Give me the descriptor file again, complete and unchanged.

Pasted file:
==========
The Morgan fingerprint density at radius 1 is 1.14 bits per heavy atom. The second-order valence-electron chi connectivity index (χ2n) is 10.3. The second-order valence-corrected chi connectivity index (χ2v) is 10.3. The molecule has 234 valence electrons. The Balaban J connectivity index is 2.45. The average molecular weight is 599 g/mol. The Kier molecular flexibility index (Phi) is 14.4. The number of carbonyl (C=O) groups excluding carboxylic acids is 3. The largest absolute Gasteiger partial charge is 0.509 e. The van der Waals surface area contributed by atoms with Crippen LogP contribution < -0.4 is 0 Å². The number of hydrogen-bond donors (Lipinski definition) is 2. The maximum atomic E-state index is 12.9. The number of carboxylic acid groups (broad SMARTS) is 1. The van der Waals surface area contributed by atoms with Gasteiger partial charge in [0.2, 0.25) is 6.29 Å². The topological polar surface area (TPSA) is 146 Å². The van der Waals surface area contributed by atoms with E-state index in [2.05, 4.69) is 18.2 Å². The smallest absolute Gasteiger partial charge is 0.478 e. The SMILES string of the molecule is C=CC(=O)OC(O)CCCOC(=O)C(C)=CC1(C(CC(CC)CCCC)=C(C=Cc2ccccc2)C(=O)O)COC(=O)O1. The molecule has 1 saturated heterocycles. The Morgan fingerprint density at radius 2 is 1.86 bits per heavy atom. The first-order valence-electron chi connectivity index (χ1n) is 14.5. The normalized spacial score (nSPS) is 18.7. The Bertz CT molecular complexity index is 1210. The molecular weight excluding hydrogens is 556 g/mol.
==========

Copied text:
The Morgan fingerprint density at radius 1 is 1.14 bits per heavy atom. The second-order valence-electron chi connectivity index (χ2n) is 10.3. The second-order valence-corrected chi connectivity index (χ2v) is 10.3. The molecule has 234 valence electrons. The Balaban J connectivity index is 2.45. The average molecular weight is 599 g/mol. The Kier molecular flexibility index (Phi) is 14.4. The number of carbonyl (C=O) groups excluding carboxylic acids is 3. The largest absolute Gasteiger partial charge is 0.509 e. The van der Waals surface area contributed by atoms with Crippen LogP contribution < -0.4 is 0 Å². The number of hydrogen-bond donors (Lipinski definition) is 2. The maximum atomic E-state index is 12.9. The number of carboxylic acid groups (broad SMARTS) is 1. The van der Waals surface area contributed by atoms with Gasteiger partial charge in [0.2, 0.25) is 6.29 Å². The topological polar surface area (TPSA) is 146 Å². The van der Waals surface area contributed by atoms with E-state index in [2.05, 4.69) is 18.2 Å². The smallest absolute Gasteiger partial charge is 0.478 e. The SMILES string of the molecule is C=CC(=O)OC(O)CCCOC(=O)C(C)=CC1(C(CC(CC)CCCC)=C(C=Cc2ccccc2)C(=O)O)COC(=O)O1. The molecule has 1 saturated heterocycles. The Morgan fingerprint density at radius 2 is 1.86 bits per heavy atom. The first-order valence-electron chi connectivity index (χ1n) is 14.5. The normalized spacial score (nSPS) is 18.7. The Bertz CT molecular complexity index is 1210. The molecular weight excluding hydrogens is 556 g/mol.